Promethium is a chemical element with symbol Pm and atomic number 61....but you knew that right? Thankfully for metal aficionados, there is another Promethium – the Lancastrian five piece who have released their new concept album – ‘Faces of War’.
Promethium have a decade of destruction under their belt having released their first E.P 'The Revenge' in 2007. They followed this in 2009 with the release of EP ‘Tribute to the Fallen’ and again in 2010 with their first album ‘Welcome to the Institution’. They built on that foundation with their second album 'Origins' in 2013 and have been noisily working on the live circuit before this, their newest creation.
The band are difficult to compare but there are some early NWOBHM influences in the guitar work whilst the overall product has a more modern feel with the chops of Avenged Sevenfold and perhaps Trivium in the style and composition. The line up of Dan Lovett-Horn (Guitar), Steve Graham (Vocals), Rossi (Guitar/Vocals), Henry Greenwood (Bass/Vocals) and Kev Yates (Drums) are accomplished performers and work together well delivering a tight output with a degree of raw edge in the mix.
The album is concept in purpose and approaches the different perspectives of war. As you would imagine, this isn’t an album of feel-good tracks, instead it punches you and forces you to engage in the power and passion of the subject matter.
Opening track ‘Enemies of Fate’ begins with a bombastic assault of heavy riffs and double kick percussion. This isn’t break neck tempo but is unashamedly heavy. The vocals are clear and work alongside the gang vocal backing to create a powerful platform for this dark and foreboding subject matter. The line “death comes to us all” is as much a statement for the album’s concept as any.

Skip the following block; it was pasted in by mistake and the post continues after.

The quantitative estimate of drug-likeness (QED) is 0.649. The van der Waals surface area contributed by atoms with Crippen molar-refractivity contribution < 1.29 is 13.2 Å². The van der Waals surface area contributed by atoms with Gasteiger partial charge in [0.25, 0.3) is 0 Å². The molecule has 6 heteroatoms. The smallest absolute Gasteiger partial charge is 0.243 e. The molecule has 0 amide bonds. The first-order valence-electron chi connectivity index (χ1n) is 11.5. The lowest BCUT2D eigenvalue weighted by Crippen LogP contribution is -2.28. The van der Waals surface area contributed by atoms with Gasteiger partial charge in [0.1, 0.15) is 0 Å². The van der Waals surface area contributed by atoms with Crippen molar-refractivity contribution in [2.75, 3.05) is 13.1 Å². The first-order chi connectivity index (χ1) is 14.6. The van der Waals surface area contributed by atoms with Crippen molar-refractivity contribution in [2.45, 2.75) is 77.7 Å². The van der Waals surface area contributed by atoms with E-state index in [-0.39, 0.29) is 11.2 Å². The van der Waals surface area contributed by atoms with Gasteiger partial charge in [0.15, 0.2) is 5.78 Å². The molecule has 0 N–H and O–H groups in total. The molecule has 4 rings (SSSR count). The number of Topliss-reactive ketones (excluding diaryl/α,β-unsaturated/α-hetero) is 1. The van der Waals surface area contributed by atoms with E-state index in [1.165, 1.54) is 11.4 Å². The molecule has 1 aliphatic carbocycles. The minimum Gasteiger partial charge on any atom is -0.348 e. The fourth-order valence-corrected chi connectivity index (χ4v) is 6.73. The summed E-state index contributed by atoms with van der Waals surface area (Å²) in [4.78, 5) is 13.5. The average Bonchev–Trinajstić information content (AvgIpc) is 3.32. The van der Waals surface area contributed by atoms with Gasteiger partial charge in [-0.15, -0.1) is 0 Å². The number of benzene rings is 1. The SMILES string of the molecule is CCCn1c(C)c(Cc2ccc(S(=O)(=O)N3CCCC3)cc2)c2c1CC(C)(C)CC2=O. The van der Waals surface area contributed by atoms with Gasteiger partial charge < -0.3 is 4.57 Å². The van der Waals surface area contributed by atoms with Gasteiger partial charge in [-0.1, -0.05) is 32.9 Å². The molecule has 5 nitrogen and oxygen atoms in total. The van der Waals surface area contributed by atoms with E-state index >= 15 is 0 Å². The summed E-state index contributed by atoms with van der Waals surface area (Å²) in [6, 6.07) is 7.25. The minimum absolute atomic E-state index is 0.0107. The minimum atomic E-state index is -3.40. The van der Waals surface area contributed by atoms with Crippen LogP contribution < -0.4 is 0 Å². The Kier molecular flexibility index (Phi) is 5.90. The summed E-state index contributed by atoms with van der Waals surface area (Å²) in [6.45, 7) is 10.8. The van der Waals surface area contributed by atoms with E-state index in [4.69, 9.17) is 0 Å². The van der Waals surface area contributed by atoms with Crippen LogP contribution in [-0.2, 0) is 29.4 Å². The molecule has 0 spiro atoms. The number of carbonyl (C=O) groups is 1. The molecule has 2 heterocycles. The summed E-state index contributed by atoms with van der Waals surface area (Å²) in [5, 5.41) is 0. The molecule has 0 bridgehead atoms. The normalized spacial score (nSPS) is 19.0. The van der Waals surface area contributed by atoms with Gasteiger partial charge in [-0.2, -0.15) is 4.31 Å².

Next up is ‘Declaration’ which continues the heavy approach and features a spoken bridge that leads to a tasteful solo – an approach that lifts the album across all its tracks. The rhythm section of the band is tight and the foundation for the guitars is always solid with fills and flourishes in all the right places.
‘P.O.W’ is a stand-out track on the album. Greenwood’s bass in the intro has the feel of Megadeth’s Ellefson in his earlier work and creates a moody, atmospheric introduction. The track is angry with the gang vocals again adding to the passion. Lovett-Horn and Rossi have written some excellent hooks in this one and the lyrics continue to build the consistent narrative of the album.
‘Shellshock’ takes an altogether different approach, slowing the pace with drums high in the mix alongside a cleaner guitar sound in the intro. This track gives the album depth as the structure tips from a fragile approach to full on shouted vocals. This creates an opportunity to lift the energy levels again as ‘20,21,15’ kicks in. Drafting the outstanding vocal dexterity of Massive Wagons’ very own Baz Mills on backing vocals– this is a special track. Whilst Mills is known for his range and power in delivery – he compliments Graham rather than taking over. A solid track.
Moving through ‘Turncoat’ and ‘Stolen Valour’ the band maintains the drive and vigour. These tracks are not break-neck, but continue the dark and hard-hitting recipe. Yates’ drum work is at its best on ‘Final Solution’ and provides richness to the overall product that ensures the album holds the attention as it moves to the final songs.
‘Kill on Demand’ has a more traditional thrash feel that Dave Mustaine would recognise, blending choppy riffs with a more melodic vocal delivery in the chorus. The lyric “calculated maniac” could be regarded topical given the current situation across the globe and evidences a knowledgeable song writing capability. Heavy stuff.
Closing track ‘Faces of War’ is a strong finish with NWOBHM influences that are delivered with twin guitar power chords and strong vocal performance. Again, the guitar solo is delivered tastefully with a Maiden-esque melody that supports the well-used gang vocal that is evident across the whole album.
This is a strong delivery with an entirely consistent approach that could be regarded as formulaic but for the use of tempo changes and strong musicianship across the entire band. There are progressive elements in the delivery but not at the expense of the band being true to themselves and their previous works. I would take the opportunity to see them live as they have genuine ability and talent and will work well in the wider arena with this new album under their belts.
‘Faces of War’ can be obtained at -
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Track Listing -
Enemies of Fate
Kill on Demand
Faces of War